Thus, it is very easy for those of a materialistic bent to criticize psychoanalysis on the grounds that it is more mythological than scientific, or that it reifies things that don't actually exist -- say, the "id" or "superego." While there is something to this criticism, in that it is possible to reify concepts and confuse one's abstractions with the underlying reality, it is nevertheless true that without such concepts, it is not possible to "observe" or work with the mind. In other words, just like the biologist, we have to make some assumptions about the mind at the outset, or else we are simply confronted with a blank mystery.
Ultimately, a good theory of the mind allows one to think about thinking, and all that implies (and I am including emotion as a form of thought which stretches on a vertical axis from the primitive to the highly sophisticated). Think about it: how does one productively think about thinking? By having a useful model, an abstraction, even though no one knows what a "thought" actually is. True, the abstraction is not the same as the reality, but that is equally true of biology or even physics. The genome is an abstraction; it is not synonymous with Life. Likewise, the equations of quantum physics are abstractions. It is not as if you can take these abstractions and create a cosmos with them.
No. The real world is the human world, the day-to-day world we encounter with our mind and our senses. All scientific models are abstractions of that world, abstractions we wouldn't even know about if we weren't first situated in the human world. This is one of the secrets of religion that materialists and atheists simply cannot get through their thick skulls: religion conveys forms that specifically concern themselves with the human world and its relation to the divine world. Take, for example, the stories of Genesis. These stories are not about the abstract worlds of biology, or cosmology, or profane history. Rather, they are about certain fixed coordinates, or eternal certitudes, of divine-human existence.
This is what I was trying to convey with the joycey gymgnostics in the prologue and epilogue of my book. For example, on pp. 7-17, I am not attemtping to scientifically describe what happened "once upon a time." Rather, I am attempting to give form to that which perpetually happens (present tense), beginning (and ending) where "One's upin a timeless without a second to spore." Yes, it's meant to raise a smile, but it's also a straightforward ontological statement: One's upin a timeless. Obviously. How could it not be?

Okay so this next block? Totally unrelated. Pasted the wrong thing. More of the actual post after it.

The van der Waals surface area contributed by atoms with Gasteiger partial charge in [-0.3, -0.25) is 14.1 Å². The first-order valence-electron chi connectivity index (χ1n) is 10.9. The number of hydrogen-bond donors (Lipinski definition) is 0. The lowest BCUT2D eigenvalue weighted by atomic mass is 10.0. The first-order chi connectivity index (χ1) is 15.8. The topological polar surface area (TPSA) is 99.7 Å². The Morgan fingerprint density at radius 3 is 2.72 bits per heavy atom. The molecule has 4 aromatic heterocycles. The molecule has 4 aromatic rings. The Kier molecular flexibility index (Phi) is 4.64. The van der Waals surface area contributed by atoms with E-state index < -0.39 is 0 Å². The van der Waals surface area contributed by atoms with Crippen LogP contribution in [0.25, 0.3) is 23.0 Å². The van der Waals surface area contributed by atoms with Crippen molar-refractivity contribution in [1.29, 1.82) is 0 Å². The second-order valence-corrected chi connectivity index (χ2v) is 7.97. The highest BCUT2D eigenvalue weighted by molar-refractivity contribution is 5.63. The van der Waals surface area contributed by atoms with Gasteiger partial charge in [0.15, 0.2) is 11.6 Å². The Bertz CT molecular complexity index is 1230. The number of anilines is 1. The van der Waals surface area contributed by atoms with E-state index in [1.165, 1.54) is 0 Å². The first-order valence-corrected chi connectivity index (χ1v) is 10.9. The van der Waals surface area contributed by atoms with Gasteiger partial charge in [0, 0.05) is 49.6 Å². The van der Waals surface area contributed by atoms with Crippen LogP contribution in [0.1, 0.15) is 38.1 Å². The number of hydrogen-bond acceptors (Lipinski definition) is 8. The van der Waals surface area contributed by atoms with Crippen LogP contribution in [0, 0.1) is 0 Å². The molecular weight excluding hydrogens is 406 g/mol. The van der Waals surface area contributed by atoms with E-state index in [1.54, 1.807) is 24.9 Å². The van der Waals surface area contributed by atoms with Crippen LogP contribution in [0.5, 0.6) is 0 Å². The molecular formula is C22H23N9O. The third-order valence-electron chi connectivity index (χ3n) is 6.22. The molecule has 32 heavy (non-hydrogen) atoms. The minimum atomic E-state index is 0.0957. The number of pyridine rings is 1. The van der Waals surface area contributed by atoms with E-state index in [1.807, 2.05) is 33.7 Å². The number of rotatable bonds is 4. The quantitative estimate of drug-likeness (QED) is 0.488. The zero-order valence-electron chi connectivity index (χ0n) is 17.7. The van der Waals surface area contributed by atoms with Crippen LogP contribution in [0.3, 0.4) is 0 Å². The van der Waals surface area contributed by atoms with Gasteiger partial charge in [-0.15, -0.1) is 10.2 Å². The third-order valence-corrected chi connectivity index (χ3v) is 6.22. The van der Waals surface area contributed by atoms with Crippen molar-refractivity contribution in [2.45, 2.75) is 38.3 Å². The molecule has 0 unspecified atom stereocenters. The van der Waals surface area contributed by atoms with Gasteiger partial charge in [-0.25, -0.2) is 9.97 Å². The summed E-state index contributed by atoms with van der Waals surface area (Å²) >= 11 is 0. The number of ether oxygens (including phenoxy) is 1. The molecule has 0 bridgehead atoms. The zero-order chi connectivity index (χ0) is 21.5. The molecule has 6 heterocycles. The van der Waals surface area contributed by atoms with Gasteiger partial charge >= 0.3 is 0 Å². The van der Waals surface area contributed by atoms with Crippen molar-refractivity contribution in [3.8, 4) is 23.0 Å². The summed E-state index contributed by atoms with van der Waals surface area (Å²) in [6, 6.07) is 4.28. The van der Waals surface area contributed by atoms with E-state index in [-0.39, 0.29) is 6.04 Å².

Just as psychoanalytic theories are models for "thinking about thinking," religions are forms to contemplate and reconcile oneself to the Formless Infinite. Yes, the Formless is the prior reality, but we still need a way to approach it. Thankfully, we have this thing called "revelation" with which to do so. Like the biologist who cannot say how life got here or even what it is, I don't really trouble myself with how revelation got here or "what it is." I only know that it is -- to my everlasting surprise -- a supremely effective means to think about and know the substance of God.
One of the working titles of my book was A Huge Mythunderstanding. Which, unlike materialists and atheists, I admit to engaging in up front. The only question is, "is it useful for thinking about ultimate reality?" -- that is, do its forms convey the intended substance? I suppose not, since Hitchens sells more books in an hour than I have in two years. But the question remains: how could God not be understood as great if one has conveyed an adequate form to contemplate his substance? And how can man understand any truth at all unless he is by definition the being able to conform himself to the true, and therefore a form of Truth, a mirrorcle of the abbasolute?
If God isn't great, then man isn't even adequate -- certainly not adequate to make any pronouncements about God.
In the opinion of all unbelievers, it is the absurdities contained in the sacred Scriptures which primarily stand in the way of the credibility of the Message.... First of all, it is necessary to envisage a Scripture in its totality and not be hypnotized, with perfect myopia, by a fragmentary difficulty, which after all is the perspective of the devil, who disparages a mountain because of a fissure and, conversely, praises an evil because of an inevitable particle of good. When Scripture is envisaged in its totality it imparts global value and its supernatural character to whomever is not blinded by any prejudice and who has been able to preserve intact the normally human sensibility for the majestic and the sacred. --F. Schuon